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Exercise: Single-arm pulldown

Begin in a half-kneeling position. Your working-side knee will be down (so if your left arm is pulling, your left knee is down) with your opposite foot planted. The handle should be set higher than you can reach so there is constant tension through the movement. When pulling down, drive your elbow tight to your waist. Do not allow your shoulder to get too elevated when releasing the weight back up. Your scapula should stay depressed the entire time.
Why It Works: By performing one side at a time, and from the kneeling position, all of the internal focus can go into the working side lat and getting a full stretch and contraction on every rep.
Coach’s Notes: Perform two to three sets of about 15 reps. The lats can take quite a few reps before a MMC begins to develop, so this is one movement you’ve got to perform slowly and with control. Forcibly contract your lat as hard as possible in the fully contracted position, and slowly allow your shoulder blade and lat to be stretched on the eccentric portion of the rep.


Exercise: Triceps pushdown with three-second negative

Use a V-bar pushdown handle as it allows for a comfortable biomechanical position with the grip. I also favor a more relaxed style of keeping the elbows in front of the body with a slight forward lean and hips back. This allows for a greater stretch, especially of the long head. The concentric portion of the rep can be performed on a natural tempo with a peaked contraction at the lockout, but the eccentric is done on a full three-count.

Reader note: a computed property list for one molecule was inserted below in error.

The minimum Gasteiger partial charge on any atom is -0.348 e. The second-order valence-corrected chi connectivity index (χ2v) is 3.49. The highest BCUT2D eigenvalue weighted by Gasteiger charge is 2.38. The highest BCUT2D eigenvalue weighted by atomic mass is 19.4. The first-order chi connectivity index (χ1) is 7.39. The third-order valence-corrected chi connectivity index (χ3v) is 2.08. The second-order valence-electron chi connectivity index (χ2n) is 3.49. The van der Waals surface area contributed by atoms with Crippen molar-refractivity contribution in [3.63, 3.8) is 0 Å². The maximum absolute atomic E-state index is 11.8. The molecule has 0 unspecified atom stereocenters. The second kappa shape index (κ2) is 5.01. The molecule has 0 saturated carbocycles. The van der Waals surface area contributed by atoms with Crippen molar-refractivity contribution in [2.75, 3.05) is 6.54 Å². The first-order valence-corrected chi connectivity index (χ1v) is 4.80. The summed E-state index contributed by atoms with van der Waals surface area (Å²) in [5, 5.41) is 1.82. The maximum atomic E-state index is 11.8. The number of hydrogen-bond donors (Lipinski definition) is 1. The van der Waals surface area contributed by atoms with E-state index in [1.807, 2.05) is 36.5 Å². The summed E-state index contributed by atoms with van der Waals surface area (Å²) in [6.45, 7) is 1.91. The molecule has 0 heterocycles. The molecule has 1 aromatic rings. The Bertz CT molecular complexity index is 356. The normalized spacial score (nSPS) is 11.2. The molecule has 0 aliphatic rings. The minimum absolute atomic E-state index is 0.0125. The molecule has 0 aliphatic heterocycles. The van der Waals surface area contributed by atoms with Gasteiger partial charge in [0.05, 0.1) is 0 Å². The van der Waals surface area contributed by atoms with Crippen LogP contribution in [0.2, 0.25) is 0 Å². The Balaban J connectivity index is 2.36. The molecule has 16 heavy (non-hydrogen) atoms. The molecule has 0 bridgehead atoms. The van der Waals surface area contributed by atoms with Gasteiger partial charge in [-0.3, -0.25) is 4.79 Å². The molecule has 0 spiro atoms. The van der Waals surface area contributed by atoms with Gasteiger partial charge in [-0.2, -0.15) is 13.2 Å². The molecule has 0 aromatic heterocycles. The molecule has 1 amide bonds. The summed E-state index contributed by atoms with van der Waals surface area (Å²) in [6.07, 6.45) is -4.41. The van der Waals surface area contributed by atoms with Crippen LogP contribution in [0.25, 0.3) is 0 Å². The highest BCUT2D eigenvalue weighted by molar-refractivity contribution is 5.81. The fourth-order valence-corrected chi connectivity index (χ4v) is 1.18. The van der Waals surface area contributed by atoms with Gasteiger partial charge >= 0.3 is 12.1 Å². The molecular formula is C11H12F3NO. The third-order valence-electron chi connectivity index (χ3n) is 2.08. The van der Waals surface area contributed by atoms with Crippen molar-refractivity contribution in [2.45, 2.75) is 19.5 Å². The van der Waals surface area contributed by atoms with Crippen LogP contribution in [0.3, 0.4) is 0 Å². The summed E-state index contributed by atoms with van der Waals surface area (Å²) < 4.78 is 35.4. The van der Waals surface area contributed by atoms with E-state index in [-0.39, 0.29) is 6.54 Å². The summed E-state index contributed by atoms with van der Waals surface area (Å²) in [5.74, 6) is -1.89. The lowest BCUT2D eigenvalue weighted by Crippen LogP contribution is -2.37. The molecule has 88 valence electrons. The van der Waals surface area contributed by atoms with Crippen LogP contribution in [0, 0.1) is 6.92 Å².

Why It Works: An issue with training triceps is often feeling it more in the “bone” of the elbow versus the belly of the muscle. People often mistakenly focus on the sensation of the joint versus feeling the muscle work. Triceps movements also have a tendency to be done sloppily, and ask any older lifter about their elbow health and they almost always advise you to train lighter (and for the love of god, don’t go heavy on skullcrushers).

Coach’s Notes: Complete two to four sets of eight to 15 reps. A controlled eccentric can surprise the hell out of people who are accustomed to fast and furious reps. Remember, quality reps beats quantity of reps.

Exercise: Dumbbell 21s

These are a classic, and they work. With a dumbbell in each hand, curl the weight halfway up for seven reps using a supinated grip. Then curl through the top half of the motion for seven reps. Finally, curl the full range of motion for seven reps.